The Emotional Labor Union
Our voices are power.

Commentary

The ELU is a safe space and a platform to talk about your experiences. Devoting time to critical thinking and interaction empowers us to sharpen our speaking skills and define the source of our feelings as well as reminds us we have voices that deserve to be heard.

Voices as Power

The Power of Witnessing and Being Witnessed

male feminism blog recap

Recently Hank and I started attending couples therapy. There’s a lot of love between us but there are things we need help navigating. Hank did NOT want to go. In fact, due to a traumatic experience in his childhood he was convinced that all therapists were bad. Time and again we circled back around to the same issues and he finally agreed to go with me.

I’ve gone to therapy multiple times in my life but this was my first couples therapy (also my first as an adult) and I have to admit making the appointment, the morning before the appointment, riding down to the office, etc all caused me a LOT of anxiety. Much like sharing this intimate detail of my family life with all of you, I knew that Hank and I would have to share intimate details of our life with a stranger. We were going there for help but would that person actually be able to help us? Would we be brave enough to share our innermost thoughts and feelings in front of a stranger? Is it possible to have that level of vulnerability with someone whom you are not already intimately acquainted? I think the answer to that question is a personal one. For me the answer is ‘yes’ because I think this work is important and only ultimately leads to something better (Understanding? Common ground? Call it what you will.) Openness and vulnerability require a lot of willingness and intentionality.

As we got closer to the Male Feminism discussion I noticed these same feelings and questions bubbling up. This discussion and its aftermath helped me to realize the sources of the emotions I was feeling. In therapy just like in open honest discussions about how to help each other there’s an underlying need to be honest about one’s own shortcomings and that takes a lot of courage. There is also so. much. power. in witnessing others be vulnerable as well as having others witness your vulnerability. We’re all only human after all.

In therapy we’re making progress - but it’s weird - what Hank and I are saying in therapy is not all that distinct from the circles we had been weaving before we started. It’s almost as if simply having another body in the room holds us both accountable in ways I couldn’t have imagined. I can say the same for our latest ELU discussion.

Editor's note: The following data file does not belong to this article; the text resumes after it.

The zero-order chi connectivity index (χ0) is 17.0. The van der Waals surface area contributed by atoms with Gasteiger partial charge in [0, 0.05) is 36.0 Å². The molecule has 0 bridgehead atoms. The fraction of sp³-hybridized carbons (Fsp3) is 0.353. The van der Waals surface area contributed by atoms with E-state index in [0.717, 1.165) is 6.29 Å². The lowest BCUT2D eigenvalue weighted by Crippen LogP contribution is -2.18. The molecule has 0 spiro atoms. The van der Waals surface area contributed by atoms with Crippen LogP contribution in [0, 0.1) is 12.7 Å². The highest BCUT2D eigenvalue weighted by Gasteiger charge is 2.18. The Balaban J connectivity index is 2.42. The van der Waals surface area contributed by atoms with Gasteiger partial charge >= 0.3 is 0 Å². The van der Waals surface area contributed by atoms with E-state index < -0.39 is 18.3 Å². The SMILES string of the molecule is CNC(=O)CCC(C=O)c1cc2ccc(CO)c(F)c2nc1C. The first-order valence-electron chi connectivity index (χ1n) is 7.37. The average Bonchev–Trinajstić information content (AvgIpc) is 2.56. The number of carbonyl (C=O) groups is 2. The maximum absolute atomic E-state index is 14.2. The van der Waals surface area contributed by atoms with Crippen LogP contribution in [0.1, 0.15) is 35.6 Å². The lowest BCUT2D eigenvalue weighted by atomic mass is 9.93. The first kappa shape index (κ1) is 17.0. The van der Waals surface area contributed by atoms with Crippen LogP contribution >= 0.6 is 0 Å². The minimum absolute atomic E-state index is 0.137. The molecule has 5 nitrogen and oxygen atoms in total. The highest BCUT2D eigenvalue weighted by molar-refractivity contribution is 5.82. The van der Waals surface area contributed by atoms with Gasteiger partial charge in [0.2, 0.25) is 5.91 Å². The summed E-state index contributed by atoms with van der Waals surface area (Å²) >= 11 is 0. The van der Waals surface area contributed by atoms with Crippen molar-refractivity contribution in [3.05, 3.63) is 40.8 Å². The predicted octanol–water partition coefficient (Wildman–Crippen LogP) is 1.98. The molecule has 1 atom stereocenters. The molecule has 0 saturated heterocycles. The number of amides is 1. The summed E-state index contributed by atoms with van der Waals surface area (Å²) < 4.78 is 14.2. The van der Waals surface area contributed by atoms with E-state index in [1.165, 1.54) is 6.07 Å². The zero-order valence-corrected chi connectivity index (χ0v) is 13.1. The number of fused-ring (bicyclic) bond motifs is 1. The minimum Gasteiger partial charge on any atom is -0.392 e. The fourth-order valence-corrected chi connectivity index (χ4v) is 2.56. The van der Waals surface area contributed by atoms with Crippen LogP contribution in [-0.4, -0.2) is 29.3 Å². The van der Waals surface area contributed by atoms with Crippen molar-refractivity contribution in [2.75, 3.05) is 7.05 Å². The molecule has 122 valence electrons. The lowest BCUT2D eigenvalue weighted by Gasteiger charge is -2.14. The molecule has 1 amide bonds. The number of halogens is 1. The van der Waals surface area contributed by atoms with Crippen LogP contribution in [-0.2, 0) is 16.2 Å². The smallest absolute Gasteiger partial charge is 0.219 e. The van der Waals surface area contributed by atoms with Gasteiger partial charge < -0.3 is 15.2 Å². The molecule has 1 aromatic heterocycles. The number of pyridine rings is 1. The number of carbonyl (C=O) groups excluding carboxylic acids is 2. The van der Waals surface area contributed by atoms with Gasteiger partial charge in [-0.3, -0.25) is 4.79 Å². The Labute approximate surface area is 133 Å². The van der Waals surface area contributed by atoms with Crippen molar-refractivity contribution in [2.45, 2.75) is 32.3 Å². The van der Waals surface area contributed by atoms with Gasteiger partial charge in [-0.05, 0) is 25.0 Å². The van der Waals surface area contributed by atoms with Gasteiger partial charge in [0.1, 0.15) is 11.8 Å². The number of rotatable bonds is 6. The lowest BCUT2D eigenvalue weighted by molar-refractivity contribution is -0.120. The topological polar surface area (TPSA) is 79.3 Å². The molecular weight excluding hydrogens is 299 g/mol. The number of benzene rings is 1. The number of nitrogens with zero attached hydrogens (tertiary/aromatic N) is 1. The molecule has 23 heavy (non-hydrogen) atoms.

Usually most everyone that joins us is self-selected, already openly willing to have these more nuanced and difficult discussions but that is not to discount the work or emotional labor of witnessing or of being witnessed. Our talk on Male Feminism is arguably the most emotional labor our group has ever performed together and makes me think that the best way to move forward and be more inclusive is to open our doors to everyone. Over this past year ELU members and participants have done the work of creating a collaborative and vulnerable space (some might call it feminine) and there’s power in having that space to commune and be supported by one another. After this month’s discussions I’m convinced that there is more power in including everyone who desires to talk about these issues. This experience has taught me that all people struggle with these societal questions and many are looking for ways to make it better no matter where you are on the power dynamic spectrum. All can benefit from witnessing and being witnessed.

Last night I finished Women & Power by Mary Beard which made such a powerful impact on me. She talks about the ways women are disempowered in public speech unless they are talking about things specific to the cause of women. I realized that was the niche I had been creating for myself too with the ELU - helping women empower themselves. But that focus is too narrow and has a shelf-life. Real change must be inclusive.

If you come, I will be your witness. And I hope you’ll be mine.

Read our Male Feminism event recap here.

Casey Stewart Upton

ELU Founder

Casey is the founder of the ELU and is unapologetically navigating creative entrepreneurship. While she admits she doesn't always know what she's doing, she's fully embraced the 'fake it til you make it/everyone is faking it mentality.' She enjoys naps, whiskey and all things cat-related.